Ready? Let’s start with…
Happy New Year! I hope everyone enjoyed the December holidays and had a fun, safe end to 2016. 🙂
Looking back on the year, one of the words that comes to mind is “growth.” This site especially was booming. Thanks to all your shares, likes, and comments, 2016’s stats in terms of page views and visitors doubled 2015’s. And that’s despite the fact that I slowed my blogging schedule to once a week. I may be the one who writes and runs this site, but you, the readers, deserve much of the credit.
So, thank you for stopping by and coming back, for sharing your thoughts and offering feedback, for spreading the word and celebrating milestones with me. But most of all, thank you for encouraging and inspiring me. Yes. You inspire me to be not only the best writer I can be, but also my best and fullest self. And for that, I’m truly grateful.
So, let’s get to the annual year-end wrap-up, along with some quotes that reflect my feelings about 2016 and my hopes for 2017.
Chronicling The Craft is a series where I share my experience with working on my YA fantasy novel THE KEEPER’S CURSE. These articles alternate between a) progress updates and fun “TKC-related” content, and b) revising / editing tips. Today we finish our celebration of the end of Draft #3 with a tips-oriented post.
Working on a novel is a learning experience in and of itself. You’ll make right and wrong decisions, figure things out, and find ways of improving the story. You’ll also absorb tips away from the WIP via blog articles, workshops, and literary conferences. That “self-teaching” can double – or even triple – your knowledge about writing between Day 1 of Draft #1 and The End of Draft #3. And after wrapping up my WIP’s third draft, I’ve been reflecting on what I’ve learned about the craft of writing and about myself as a writer.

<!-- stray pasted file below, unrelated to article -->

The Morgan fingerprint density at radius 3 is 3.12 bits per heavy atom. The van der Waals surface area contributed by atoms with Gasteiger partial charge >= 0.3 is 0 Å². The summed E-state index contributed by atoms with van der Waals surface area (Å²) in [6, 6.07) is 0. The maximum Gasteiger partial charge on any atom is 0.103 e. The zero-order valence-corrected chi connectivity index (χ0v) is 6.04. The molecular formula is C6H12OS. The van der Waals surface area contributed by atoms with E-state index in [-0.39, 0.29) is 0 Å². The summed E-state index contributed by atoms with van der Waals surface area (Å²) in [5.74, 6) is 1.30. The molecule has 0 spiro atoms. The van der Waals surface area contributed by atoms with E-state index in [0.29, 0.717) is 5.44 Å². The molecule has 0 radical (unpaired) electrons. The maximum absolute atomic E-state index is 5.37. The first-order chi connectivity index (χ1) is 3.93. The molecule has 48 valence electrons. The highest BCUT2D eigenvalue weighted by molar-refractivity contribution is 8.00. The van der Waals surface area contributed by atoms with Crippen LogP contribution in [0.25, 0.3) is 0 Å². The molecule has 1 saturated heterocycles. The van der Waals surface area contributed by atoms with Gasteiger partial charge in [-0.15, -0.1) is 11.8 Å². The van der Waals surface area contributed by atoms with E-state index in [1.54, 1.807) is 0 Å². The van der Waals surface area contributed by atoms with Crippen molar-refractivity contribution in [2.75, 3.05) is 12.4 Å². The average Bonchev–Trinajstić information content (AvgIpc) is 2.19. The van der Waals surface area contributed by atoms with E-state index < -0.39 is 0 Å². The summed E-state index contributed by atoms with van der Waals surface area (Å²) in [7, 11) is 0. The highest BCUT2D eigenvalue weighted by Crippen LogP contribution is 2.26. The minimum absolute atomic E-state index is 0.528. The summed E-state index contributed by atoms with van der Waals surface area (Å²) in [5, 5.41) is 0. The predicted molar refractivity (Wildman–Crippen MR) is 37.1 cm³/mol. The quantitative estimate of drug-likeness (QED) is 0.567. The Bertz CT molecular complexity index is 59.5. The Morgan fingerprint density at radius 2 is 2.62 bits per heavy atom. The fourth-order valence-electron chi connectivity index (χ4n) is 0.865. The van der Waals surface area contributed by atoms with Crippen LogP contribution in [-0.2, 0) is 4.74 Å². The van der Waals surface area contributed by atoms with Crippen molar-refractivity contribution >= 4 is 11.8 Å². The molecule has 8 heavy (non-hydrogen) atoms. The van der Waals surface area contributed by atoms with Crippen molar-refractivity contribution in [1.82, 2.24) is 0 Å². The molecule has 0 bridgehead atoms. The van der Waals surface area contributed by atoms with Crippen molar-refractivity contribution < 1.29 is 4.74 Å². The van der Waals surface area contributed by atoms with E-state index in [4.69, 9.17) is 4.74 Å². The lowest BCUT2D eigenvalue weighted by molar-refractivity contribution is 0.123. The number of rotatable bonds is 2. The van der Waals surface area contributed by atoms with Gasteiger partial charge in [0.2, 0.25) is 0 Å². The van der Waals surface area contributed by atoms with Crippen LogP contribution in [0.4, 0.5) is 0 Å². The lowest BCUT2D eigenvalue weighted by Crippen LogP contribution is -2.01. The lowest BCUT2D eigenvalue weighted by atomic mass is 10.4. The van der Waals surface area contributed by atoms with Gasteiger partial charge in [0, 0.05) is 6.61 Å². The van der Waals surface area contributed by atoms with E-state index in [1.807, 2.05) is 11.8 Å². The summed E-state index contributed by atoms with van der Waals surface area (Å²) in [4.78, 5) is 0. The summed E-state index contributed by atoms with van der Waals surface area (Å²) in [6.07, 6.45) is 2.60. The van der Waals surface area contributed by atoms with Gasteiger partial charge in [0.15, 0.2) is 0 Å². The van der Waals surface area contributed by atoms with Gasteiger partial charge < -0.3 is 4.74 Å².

So, the last Chronicle for Draft #3 isn’t exactly a tips-oriented post. Instead, it’s a retrospect of discoveries I’ve made since I started working on The Keeper’s Curse (or TKC). Perhaps these lessons might help you on your own writing journey (or maybe you’ve already embraced them). Then, at the end, I’d love to know what you have learned about yourself or your process from any of your writing projects. 🙂
Plus, the Final Five-Song Reveal from the WIP’s Playlist
Chronicling The Craft is a series where I share my experience with working on my YA fantasy novel THE KEEPER’S CURSE. These articles alternate between a) progress updates and fun “TKC-related” content, and b) revising / editing tips. Today’s post marks the end of Draft #3 with a final progress report and more songs from TKC’s novel playlist.
Well, the title gives it away… but this happened 2 weeks ago!!
So, yes, TKC is done for the third time, and 2 weeks before my “soft” deadline of November 20th. Since then, I’ve been feeling… well, a weird mix of emotions. Relief. Accomplishment. Excitement-anxiety-nausea over the upcoming beta-reader phase. Also, a sense of “What do I do with myself now?”. You get used to weeks and months to doing something on most weeknights and weekends, and when it’s done you’re almost at a loss. But I won’t let myself flounder for long, and I’ll explain why shortly.
You know what else this means? It’s DANCING PIKACHU TIME!!
Now, here’s the final progress for Draft #3, as well as the final five-song reveal from TKC’s novel playlist. 🙂